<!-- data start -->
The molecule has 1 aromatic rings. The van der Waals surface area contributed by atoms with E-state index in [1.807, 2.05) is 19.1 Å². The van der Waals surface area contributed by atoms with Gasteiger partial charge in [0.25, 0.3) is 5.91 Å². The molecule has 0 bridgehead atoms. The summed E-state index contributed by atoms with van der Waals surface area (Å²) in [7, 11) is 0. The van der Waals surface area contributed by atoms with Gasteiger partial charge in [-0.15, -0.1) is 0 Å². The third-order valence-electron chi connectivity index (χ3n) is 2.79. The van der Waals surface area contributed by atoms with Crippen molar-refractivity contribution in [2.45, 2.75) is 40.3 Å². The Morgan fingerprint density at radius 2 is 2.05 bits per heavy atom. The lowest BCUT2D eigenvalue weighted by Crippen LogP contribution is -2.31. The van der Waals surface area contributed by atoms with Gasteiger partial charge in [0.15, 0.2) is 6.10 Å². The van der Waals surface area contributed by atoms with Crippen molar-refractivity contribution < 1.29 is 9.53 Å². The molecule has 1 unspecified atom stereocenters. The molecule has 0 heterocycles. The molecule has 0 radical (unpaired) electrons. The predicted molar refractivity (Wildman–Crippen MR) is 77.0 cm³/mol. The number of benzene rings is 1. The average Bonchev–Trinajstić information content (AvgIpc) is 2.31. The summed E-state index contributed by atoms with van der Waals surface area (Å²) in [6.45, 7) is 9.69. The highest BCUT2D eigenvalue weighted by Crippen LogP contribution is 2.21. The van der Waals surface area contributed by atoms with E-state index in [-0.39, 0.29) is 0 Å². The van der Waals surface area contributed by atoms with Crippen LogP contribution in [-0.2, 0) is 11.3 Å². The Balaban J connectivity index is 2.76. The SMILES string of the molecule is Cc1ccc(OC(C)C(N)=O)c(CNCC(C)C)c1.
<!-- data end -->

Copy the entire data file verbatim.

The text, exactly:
The molecule has 1 aromatic rings. The van der Waals surface area contributed by atoms with E-state index in [1.807, 2.05) is 19.1 Å². The van der Waals surface area contributed by atoms with Gasteiger partial charge in [0.25, 0.3) is 5.91 Å². The molecule has 0 bridgehead atoms. The summed E-state index contributed by atoms with van der Waals surface area (Å²) in [7, 11) is 0. The van der Waals surface area contributed by atoms with Gasteiger partial charge in [-0.15, -0.1) is 0 Å². The third-order valence-electron chi connectivity index (χ3n) is 2.79. The van der Waals surface area contributed by atoms with Crippen molar-refractivity contribution in [2.45, 2.75) is 40.3 Å². The Morgan fingerprint density at radius 2 is 2.05 bits per heavy atom. The lowest BCUT2D eigenvalue weighted by Crippen LogP contribution is -2.31. The van der Waals surface area contributed by atoms with Gasteiger partial charge in [0.15, 0.2) is 6.10 Å². The van der Waals surface area contributed by atoms with Crippen molar-refractivity contribution < 1.29 is 9.53 Å². The molecule has 1 unspecified atom stereocenters. The molecule has 0 heterocycles. The molecule has 0 radical (unpaired) electrons. The predicted molar refractivity (Wildman–Crippen MR) is 77.0 cm³/mol. The number of benzene rings is 1. The average Bonchev–Trinajstić information content (AvgIpc) is 2.31. The summed E-state index contributed by atoms with van der Waals surface area (Å²) in [6.45, 7) is 9.69. The highest BCUT2D eigenvalue weighted by Crippen LogP contribution is 2.21. The van der Waals surface area contributed by atoms with E-state index in [-0.39, 0.29) is 0 Å². The van der Waals surface area contributed by atoms with Crippen LogP contribution in [-0.2, 0) is 11.3 Å². The Balaban J connectivity index is 2.76. The SMILES string of the molecule is Cc1ccc(OC(C)C(N)=O)c(CNCC(C)C)c1.